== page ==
Documenting Youth Detention in the USA
By Amy Corcoran
Young People, Detained
A staggering 2.2 million people are behind bars in America, over 60,000 of these juveniles, making the USA the world leader of youth detention: over half a million young people go through detention centres in the USA annually. The USA falls far short of international recommendations of 12 years old as an absolute minimum for criminal responsibility, with some US states setting levels as low as 6 years. Youth crime is decreasing, yet media coverage suggests, and the public believes, the exact opposite to be true – and political rhetoric increasingly focuses around ‘fear of crime’ and need for security. What is the logic behind this ‘new punitiveness’? If the logic is to protect the wider population from young, violent offenders, it has failed. If the logic is to reform and rehabilitate these young people before they graduate to more serious crimes or become trapped into a pattern of adult offending, it has failed. Incarceration can be a desperately lonely and dehumanising experience, something felt even more acutely for young people behind bars. Photography can provide a window through which we are able to see the human being, the child, behind the bars. It brings our focus back to the individual, their experiences and realities, and can provide the ‘wake-up call’ so often needed for progressive change to occur.
Documenting Youth Detention in the USA
In Belgrade, Serbia, exhibition entitled Seen But Not Heard was held in December 2013, curated by Pete Brook. The show brought together works by Steve Liss, Ara Oshagan, Joseph Rodriguez and Richard Ross, as well as photographs by incarcerated youths. The photographers exhibiting in Seen But Not Heard have all taken their cameras inside detention centres, and the photos by children were enabled through cameras brought to them by art teachers and NGO staff.
These photographers have worked independently on various projects around the ideas of ‘youth justice’ and ‘youth imprisonment’, and their findings instilled within them a responsibility to inform the public about the realities they uncovered. Brook believes that photographs, used wisely, can provide insight into what goes on in juvenile prisons, and the lives of their inmates. He admires photography that depicts young detainees ‘as citizens-in-the-making, as humans with as complex emotional needs as any of us, as not lost causes, as victims as much as they may have been victimizers, as our future, as individuals society must look to help and reintegrate and not discard’.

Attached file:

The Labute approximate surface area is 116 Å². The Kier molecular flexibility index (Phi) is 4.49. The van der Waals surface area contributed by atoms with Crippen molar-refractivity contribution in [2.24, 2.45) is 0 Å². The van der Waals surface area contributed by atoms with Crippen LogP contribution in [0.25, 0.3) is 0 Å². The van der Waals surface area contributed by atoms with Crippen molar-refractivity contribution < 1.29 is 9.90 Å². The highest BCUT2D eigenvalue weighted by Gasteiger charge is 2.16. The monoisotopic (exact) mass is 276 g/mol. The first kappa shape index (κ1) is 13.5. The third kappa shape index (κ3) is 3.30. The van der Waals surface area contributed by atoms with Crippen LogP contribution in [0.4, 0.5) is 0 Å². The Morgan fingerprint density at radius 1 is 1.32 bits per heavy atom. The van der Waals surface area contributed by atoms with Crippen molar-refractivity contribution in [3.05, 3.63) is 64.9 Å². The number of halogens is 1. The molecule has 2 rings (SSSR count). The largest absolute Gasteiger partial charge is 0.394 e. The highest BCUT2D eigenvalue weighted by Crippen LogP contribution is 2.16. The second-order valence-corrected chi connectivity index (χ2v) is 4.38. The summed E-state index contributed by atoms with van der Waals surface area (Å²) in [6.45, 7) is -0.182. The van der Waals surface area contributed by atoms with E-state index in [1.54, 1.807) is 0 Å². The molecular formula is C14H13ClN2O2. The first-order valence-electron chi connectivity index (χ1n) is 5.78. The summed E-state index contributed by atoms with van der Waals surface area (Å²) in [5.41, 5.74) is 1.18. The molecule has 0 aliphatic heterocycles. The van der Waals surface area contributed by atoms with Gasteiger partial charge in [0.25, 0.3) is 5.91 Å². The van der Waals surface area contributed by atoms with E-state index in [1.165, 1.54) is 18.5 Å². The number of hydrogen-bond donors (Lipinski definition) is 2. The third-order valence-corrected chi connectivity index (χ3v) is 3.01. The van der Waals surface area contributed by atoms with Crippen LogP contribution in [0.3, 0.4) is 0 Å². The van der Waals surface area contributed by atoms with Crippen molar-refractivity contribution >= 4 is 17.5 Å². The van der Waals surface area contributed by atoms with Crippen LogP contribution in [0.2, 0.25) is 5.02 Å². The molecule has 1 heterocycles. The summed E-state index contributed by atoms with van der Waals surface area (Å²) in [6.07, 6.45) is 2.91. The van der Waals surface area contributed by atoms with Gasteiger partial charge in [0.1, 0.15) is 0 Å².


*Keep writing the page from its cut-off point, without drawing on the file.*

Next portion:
Further, Brook comments on the ability of this photography to subvert the natural order of things – cameras in prison are used to maintain order but this is undermined by putting the camera in the hands of detainees. Different stories are told, the subject is no longer the ‘subject’ but empowered and in control, artistic expression is restored to landscapes of control.
Steve Davis facilitates workshops for youths and created, Captured Youth. We see in his work the secret lives of those detained, the energy the young people exude at absolute odds to their situation. The close-up portraits capture the different faces of detained youth, their expressions ranging from defiant to pleading, many avoiding the camera lens with their gaze. The photos of daily life allow us to imagine what it would mean to be there day after day: the endless boredom, the dulling of the senses. Perhaps basic needs are met, but what of other needs vital for positive development, the solitary basketball hoops hardly seems adequate.
Steve Liss created the book, No Place For Children: Voices from Juvenile Detention. The work awakens us to what it really means to be a child in these institutions. Young children are subjected to enforcement methods designed for adult men. Some of the children are heart-breakingly small, and are loomed over by guards, who observe and control their every move. If the state cannot understand the differing physical needs of this children, do they understand their emotion needs? This body of work elicits true feelings of despair, and anger.
Ara Oshagan’s book A Poor Imitation of Death is to be published in 2014. Ara Oshagan followed six young people as they progressed through the system. He also asked these youths to write poetry, and presents their poems alongside their photos. This permits further comprehension on the part of the viewer as to the extent, range and depth of the emotions felt these young people during, and as a result of, their incarceration. The photos are stark, and the hand-written words provide almost painful evidence of the lives kept shut away. The notes are cutting and honest, perhaps often representing a release of thoughts and emotions previously kept hidden, or locked away. The isolation is palpable in these photos, and yet there exists ever-present watching eyes, engendering uncomfortable ‘alone but never alone’ sensations.